A metabolomic investigation of the effects of vitamin E supplementation in humans
Lodge, John K.
MetadataShow full item record
Wong, M., & Lodge, J. K. (2012). A metabolomic investigation of the effects of vitamin E supplementation in humans.
RIGHTS : This article is licensed under the BioMed Central licence at http://www.biomedcentral.com/about/license which is similar to the 'Creative Commons Attribution Licence'. In brief you may : copy, distribute, and display the work; make derivative works; or make commercial use of the work - under the following conditions: the original author must be given credit; for any reuse or distribution, it must be made clear to others what the license terms of this work are.
Abstract Background Vitamin E is a nutrient with both antioxidant and non-antioxidant activities and has been shown to modulate the function of a number of cell types in vitro and in human studies. However studies have also shown vitamin E to have detrimental interactions and therefore it is important to establish the extent to which this nutrient influences metabolism. Metabolomics can potentially identify nutrient-metabolism interactions and therefore the aim of this study was to use a non-targeted metabolomic approach to identify changes to the plasma metabolome following vitamin E supplementation in humans. Methods A relatively homogenous healthy adult male population (n = 10) provided a fasting blood sample immediately before and after a 4-week vitamin E supplementation regime (400 mg/d of RRR-α-tocopheryl acetate)) on top of their habitual diet. Plasma samples were analysed for vitamin E and clinical markers. Plasma underwent non-targeted metabolite profiling using liquid chromatography/mass spectroscopy and data was processed using multivariate statistical analysis. Results Plasma vitamin E concentrations were significantly increased following supplementation (p < 0.001). A partial least squares-discriminant analysis (PLS-DA) model was able to discriminate between samples taken pre and post vitamin E supplementation (goodness of fit R2Y = 0.82, predictive ability Q2 = 0.50). Variable influence on projection and PLS-DA loadings highlighted a number of discriminating ions that were confirmed as discriminatory through pairwise analysis. From database searches and comparison with standards these metabolites included a number of lysophosphatidylcholine species (16:0, 18:0, 18:1, 18:2, 20:3 and 22:6) that were increased in intensity post supplementation by varying degrees from 4% to 29% with the greatest changes found for lysoPC 22:6 and 20:3. Conclusions Although a small scale study, these results potentially indicate that vitamin E supplementation influences phospholipid metabolism and induces lysoPC generation; a general pro-inflammatory response. Moreover the study identifies novel areas of vitamin E interactions and highlights the potential of metabolomics for elucidating interactions between nutrients and metabolic pathways in nutritional research.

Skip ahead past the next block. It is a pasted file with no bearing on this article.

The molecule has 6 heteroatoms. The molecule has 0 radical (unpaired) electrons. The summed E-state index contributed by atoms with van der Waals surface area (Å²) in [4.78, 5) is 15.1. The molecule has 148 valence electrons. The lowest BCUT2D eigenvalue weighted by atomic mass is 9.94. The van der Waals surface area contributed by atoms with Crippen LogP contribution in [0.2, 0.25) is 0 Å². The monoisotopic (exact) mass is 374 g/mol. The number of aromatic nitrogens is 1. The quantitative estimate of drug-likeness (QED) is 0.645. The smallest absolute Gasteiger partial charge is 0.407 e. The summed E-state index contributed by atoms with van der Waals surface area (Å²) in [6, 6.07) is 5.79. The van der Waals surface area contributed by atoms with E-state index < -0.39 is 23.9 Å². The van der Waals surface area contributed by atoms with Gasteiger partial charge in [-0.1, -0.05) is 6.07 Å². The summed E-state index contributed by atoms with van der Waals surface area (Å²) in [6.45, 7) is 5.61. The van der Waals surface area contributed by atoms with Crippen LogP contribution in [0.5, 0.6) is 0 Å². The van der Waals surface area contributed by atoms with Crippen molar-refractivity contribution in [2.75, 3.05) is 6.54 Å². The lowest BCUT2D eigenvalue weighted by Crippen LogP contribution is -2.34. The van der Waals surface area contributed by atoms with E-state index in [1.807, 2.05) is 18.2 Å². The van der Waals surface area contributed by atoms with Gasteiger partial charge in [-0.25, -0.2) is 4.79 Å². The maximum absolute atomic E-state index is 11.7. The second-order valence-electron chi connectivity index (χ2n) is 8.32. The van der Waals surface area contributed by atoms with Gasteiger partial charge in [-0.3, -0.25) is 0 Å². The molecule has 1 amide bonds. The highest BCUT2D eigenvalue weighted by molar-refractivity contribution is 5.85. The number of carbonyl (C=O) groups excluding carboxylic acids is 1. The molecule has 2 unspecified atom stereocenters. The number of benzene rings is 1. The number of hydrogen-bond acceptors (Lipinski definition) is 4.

Rights Holder: Max Wong et al.; licensee BioMed Central Ltd.